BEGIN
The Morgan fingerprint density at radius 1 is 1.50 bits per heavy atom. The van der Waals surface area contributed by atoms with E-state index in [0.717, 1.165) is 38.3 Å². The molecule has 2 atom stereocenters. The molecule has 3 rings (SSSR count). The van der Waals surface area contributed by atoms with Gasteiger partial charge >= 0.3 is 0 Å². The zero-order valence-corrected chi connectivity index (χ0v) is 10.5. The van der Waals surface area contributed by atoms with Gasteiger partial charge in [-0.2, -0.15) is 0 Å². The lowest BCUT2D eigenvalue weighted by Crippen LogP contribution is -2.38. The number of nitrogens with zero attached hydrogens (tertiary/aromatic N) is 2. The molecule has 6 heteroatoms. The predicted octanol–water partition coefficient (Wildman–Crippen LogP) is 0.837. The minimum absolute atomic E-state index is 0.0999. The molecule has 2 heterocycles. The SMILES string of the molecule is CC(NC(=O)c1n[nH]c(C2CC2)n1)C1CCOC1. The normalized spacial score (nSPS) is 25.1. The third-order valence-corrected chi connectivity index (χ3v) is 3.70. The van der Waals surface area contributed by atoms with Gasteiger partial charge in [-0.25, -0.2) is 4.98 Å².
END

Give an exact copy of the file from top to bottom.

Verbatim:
The Morgan fingerprint density at radius 1 is 1.50 bits per heavy atom. The van der Waals surface area contributed by atoms with E-state index in [0.717, 1.165) is 38.3 Å². The molecule has 2 atom stereocenters. The molecule has 3 rings (SSSR count). The van der Waals surface area contributed by atoms with Gasteiger partial charge >= 0.3 is 0 Å². The zero-order valence-corrected chi connectivity index (χ0v) is 10.5. The van der Waals surface area contributed by atoms with Gasteiger partial charge in [-0.2, -0.15) is 0 Å². The lowest BCUT2D eigenvalue weighted by Crippen LogP contribution is -2.38. The number of nitrogens with zero attached hydrogens (tertiary/aromatic N) is 2. The molecule has 6 heteroatoms. The predicted octanol–water partition coefficient (Wildman–Crippen LogP) is 0.837. The minimum absolute atomic E-state index is 0.0999. The molecule has 2 heterocycles. The SMILES string of the molecule is CC(NC(=O)c1n[nH]c(C2CC2)n1)C1CCOC1. The normalized spacial score (nSPS) is 25.1. The third-order valence-corrected chi connectivity index (χ3v) is 3.70. The van der Waals surface area contributed by atoms with Gasteiger partial charge in [-0.25, -0.2) is 4.98 Å².